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Sunday, October 26, 2008

Nobody said it was easy

With 33.5 hours remaining until the exam, I'm now thinking more about strategy than content. We expect to have:

  1. Section A: theory. 2 x 12.5-mark questions, chosen from 5 (whole course).
  2. Section B: calculation. 1 x 25-mark question, chosen from 2 (Jack's section).
  3. Section C: calculation. 2 x 25-mark questions, chosen from 4 (Paul's section).

So far I've spent most time preparing for the calculation sections. I can definitely do a question on signalling in Section B, and the odds are high that there will be one. I can definitely do a question on repeated games in Section C. For my other Section C question, I could do moral hazard or bargaining, depending which is less horrible. It's about even odds that there will be a question on all three of these. There are good odds that some pair of them will be present. That leaves me in a situation of quite possibly having to choose in Section C between a horrid question on something I've prepared well, or a standard question on something I don't know so well.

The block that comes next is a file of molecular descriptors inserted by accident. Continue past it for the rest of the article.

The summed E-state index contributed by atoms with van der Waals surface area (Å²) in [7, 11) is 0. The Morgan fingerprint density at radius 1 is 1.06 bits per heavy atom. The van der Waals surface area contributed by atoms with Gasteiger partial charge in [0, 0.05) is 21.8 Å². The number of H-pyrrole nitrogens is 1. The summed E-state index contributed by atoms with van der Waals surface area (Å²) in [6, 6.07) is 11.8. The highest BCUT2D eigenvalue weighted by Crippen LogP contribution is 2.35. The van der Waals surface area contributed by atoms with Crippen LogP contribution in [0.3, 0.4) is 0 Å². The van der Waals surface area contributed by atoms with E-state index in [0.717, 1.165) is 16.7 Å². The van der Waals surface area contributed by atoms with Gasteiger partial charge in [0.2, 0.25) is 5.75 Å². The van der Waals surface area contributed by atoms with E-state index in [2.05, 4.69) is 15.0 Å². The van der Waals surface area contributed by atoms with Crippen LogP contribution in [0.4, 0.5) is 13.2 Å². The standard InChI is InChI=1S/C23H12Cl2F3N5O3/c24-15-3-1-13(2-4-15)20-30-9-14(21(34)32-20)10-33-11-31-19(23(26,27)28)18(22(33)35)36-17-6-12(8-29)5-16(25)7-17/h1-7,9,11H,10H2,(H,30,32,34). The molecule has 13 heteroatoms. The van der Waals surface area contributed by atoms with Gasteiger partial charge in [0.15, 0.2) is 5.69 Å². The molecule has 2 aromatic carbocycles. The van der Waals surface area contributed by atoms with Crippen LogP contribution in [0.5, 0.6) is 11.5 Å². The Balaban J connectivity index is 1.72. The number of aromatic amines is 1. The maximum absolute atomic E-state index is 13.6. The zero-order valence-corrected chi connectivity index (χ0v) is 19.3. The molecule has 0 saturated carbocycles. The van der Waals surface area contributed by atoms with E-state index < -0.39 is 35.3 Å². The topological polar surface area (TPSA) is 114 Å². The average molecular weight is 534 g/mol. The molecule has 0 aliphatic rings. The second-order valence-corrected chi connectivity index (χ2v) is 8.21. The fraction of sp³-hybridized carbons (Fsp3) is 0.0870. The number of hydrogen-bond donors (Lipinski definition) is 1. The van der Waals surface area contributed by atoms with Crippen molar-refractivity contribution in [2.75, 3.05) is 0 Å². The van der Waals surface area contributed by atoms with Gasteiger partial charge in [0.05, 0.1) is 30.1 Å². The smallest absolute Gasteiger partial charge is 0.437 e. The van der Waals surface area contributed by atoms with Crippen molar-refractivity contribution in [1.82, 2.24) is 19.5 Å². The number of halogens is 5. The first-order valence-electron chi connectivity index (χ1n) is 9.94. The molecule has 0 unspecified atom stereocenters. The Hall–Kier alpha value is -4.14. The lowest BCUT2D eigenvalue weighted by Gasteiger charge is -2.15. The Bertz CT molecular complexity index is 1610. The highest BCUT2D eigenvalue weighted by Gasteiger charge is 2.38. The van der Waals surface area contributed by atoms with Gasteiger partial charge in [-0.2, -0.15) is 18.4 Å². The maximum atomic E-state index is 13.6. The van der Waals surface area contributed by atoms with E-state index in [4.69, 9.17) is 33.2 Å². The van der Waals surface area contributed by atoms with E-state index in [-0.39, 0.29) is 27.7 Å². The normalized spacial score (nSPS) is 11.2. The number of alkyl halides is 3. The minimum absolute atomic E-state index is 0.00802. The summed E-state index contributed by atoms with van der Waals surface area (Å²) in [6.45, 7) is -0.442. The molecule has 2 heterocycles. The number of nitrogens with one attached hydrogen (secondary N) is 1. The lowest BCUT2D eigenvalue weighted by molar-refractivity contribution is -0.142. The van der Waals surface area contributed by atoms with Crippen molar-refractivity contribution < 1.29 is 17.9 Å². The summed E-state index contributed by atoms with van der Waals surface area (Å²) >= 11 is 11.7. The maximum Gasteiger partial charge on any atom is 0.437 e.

As for Section A, I haven't thought about it too much. We will be required to state the truth value of a given statement and explain why it has that truth value. There are so many tiny theoretical details in the course that could show up here, I'm in despair about what to swot up. My consolation is that two from five is a lot of choice, and that "false" answers can be demonstrated with a counterexample, reducing the need for deep theoretical understanding of every pointless little thing.

In short, I can calculate, but not theorise. Or (if you prefer) I can do stuff, but I don't know what it is I'm doing.

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